Brief synopsis of the readings: We begin in the Old Testament Book of Wisdom (again, a book Catholics recognize but Protestants and Jews don’t). Here the author speaks of asking for understanding and Wisdom and it was given. This was greatly valued: “[F]or compared with [Wisdom], I held riches as nothing…for compared with her, all gold is a pinch of sand.” In Mark’s Gospel a man approached Jesus and knelt in front of him. He asked Jesus what must he do to inherit eternal life. Jesus told him to follow the commandments and the man told Jesus he had always done that. Jesus then told him to sell everything he had, give it all to the poor, and follow him. Saddened, the man walked away because he was wealthy. Jesus then told his followers that it was easier for a camel to pass through the eye of a needle than for a rich man to enter the kingdom of God. They then asked who could be saved. “For men it is impossible, but not for God: because everything is possible for God.”
How high can you count? It’s a silly question for us, but it’s a point of pride for toddlers. They will proudly hold up 10 fingers or tell you they can count to 20. In fairness they have a right to brag. They’ve had to memorize those numbers and it’s a heavy lift. Eventually they memorize 30, 40, 50, 60, 70, 80, 90 and 100.
And then something amazing happens: they figure out counting. They understand how numbers work and they no longer have to memorize anything. From there they can understand addition, subtraction, multiplication, division, algebra, trigonometry, calculus, and on and on. Obviously there is memorization along the way, but they made the leap from “what” to “how.”
I thought about this when I read today’s Gospel. The man asked the question we’ve been asking for as long as Jesus began his ministry: what must we do to inherit eternal life? Because Jesus promised that there is a life after this life, a kingdom with all the good things we have (love) without the bad things (pain). So it’s a logical question: How do we get there? Jesus never said that everybody gets there which, let’s face it, would have been wonderful.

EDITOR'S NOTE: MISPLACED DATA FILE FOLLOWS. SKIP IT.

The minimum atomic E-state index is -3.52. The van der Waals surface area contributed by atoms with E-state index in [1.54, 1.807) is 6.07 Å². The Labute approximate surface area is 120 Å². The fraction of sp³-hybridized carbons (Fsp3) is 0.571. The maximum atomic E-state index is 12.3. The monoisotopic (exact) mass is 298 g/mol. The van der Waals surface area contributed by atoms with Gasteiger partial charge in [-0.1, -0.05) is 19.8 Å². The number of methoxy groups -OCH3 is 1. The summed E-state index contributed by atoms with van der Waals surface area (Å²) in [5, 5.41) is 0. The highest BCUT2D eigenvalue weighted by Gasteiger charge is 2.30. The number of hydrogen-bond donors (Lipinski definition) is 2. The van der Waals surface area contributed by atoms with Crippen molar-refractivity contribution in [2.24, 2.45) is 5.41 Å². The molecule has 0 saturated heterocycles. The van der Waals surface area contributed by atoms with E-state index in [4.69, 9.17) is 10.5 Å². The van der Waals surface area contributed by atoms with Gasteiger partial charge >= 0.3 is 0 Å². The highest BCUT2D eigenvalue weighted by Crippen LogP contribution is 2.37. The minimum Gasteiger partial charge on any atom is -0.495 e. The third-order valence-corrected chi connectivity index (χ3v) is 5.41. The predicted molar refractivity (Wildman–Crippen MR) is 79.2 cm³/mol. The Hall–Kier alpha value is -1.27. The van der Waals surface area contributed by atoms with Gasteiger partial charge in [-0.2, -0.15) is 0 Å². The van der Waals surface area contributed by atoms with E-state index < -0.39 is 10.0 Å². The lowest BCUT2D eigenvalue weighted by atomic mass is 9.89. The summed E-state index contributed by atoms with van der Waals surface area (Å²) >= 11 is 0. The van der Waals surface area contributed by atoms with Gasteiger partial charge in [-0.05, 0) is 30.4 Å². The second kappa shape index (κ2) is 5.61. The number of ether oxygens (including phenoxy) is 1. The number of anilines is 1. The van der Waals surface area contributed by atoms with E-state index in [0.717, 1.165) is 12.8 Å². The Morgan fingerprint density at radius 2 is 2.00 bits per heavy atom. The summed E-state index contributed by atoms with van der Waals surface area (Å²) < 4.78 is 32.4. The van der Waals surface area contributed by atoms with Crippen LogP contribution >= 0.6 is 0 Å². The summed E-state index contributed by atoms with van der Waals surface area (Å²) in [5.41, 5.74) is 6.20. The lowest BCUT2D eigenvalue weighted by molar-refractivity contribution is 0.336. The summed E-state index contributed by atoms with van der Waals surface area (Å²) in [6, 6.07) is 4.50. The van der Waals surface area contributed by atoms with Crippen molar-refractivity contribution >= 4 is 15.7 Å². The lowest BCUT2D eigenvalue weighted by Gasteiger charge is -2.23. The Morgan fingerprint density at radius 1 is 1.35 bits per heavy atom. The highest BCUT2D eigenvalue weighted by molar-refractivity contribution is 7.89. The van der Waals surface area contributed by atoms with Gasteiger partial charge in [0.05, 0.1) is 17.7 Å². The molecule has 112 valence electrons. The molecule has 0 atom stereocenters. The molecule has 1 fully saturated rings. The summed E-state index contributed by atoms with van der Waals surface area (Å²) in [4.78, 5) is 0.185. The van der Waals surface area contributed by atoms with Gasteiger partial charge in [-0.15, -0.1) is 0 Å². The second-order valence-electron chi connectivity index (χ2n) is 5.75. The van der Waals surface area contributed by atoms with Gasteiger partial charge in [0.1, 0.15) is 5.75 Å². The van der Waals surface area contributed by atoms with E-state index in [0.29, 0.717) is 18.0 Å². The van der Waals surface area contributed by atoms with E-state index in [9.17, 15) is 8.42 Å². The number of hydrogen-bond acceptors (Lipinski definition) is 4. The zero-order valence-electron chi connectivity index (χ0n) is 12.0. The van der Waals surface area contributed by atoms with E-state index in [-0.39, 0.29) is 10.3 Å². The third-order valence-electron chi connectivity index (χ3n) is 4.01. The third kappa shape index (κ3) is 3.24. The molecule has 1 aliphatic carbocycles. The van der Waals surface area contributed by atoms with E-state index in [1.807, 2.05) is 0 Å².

Interestingly enough, when Jesus told the man that he needed to follow the commandments he could easily have said: “Cool, I already do that.” But there was something in the man who must have wanted more. On some level he must have desired something more. And so Jesus followed him up with something he didn’t want to hear. Sell all you have, give it to the poor, and follow me. And he walked away with sadness because he was a wealthy man.
So what did he want? We’re not sure, but we can assume he had memorized the commandments, and not just the 10 Commandments. In the first 5 books of the Old Testament there are 613 commandments and scholars of that time knew all of them. Perhaps this man was looking for more commandments that would make him better than the others.
Regardless, Jesus told him to do something that is, let’s face it, virtually impossible. We know that he and his followers did a great deal of traveling from city to city but they couldn’t have been without anything. They must have depended on either their own resources or help from family and friends. And while we may feel slightly guilty at this command to sell everything, we clearly can’t do this (for one thing, who would we follow?).
When Jesus tells us this I believe he is challenging us to move from memorizing numbers to understanding how numbers work. Commandments don’t exist as an end to themselves: they are stepping stones to an understanding of how we are to treat each other. When we commit to love one another and live our lives with this moral compass the commandments begin to fade, not because they don’t matter but because our behavior encompasses them. We don’t kill, commit adultery, steal, bear false witness, defraud, etc. not because we are told not to but because these actions don’t fit into our commitment to love.
At this point I’d like to look around and say “mission accomplished” but I can’t. Sadly we continue to live in a place obsessed by rules. As I write this in the United States I recognize that we are bombarded with news stories about our dysfunctional Congress. According to our Constitution they are tasked with writing the rules about even the most inconsequential events. Our representatives constantly announce that they favor this and oppose that, all the while claiming they are moving toward a better future.
Nobody from the government has asked me for advice, and I’m not waiting by the phone, but I would this: spend less time making rules and more time teaching civics. Talk with us more about what our founders meant when they said:
“We the People of the United States, in Order to form a more perfect Union, establish Justice, insure domestic Tranquility, provide for the common defence, promote the general Welfare, and secure the Blessings of Liberty to ourselves and our Posterity, do ordain and establish this Constitution for the United States of America.”
Interestingly they didn’t attempt to form a “perfect union” but a “more perfect union and I think Jesus approves. When he told the man to sell all he has, give it to the poor, and follow me, it wasn’t just another commandment but instead a recognition that we can’t do this on our own. We can’t do perfection, only God can.
We can follow the rules but only God can set us on the moral compass we need and keep us there. We can make “more perfect” but only God can make perfect, and only our faith in God can fulfill what God tells the man in the Gospel.
Our faith cannot make us perfect, but neither can following the rules, no matter how many. But if we commit to love one another and depend on God to strengthen, encourage, and lead us, we can become more perfect.
God wants us to count to more than 613.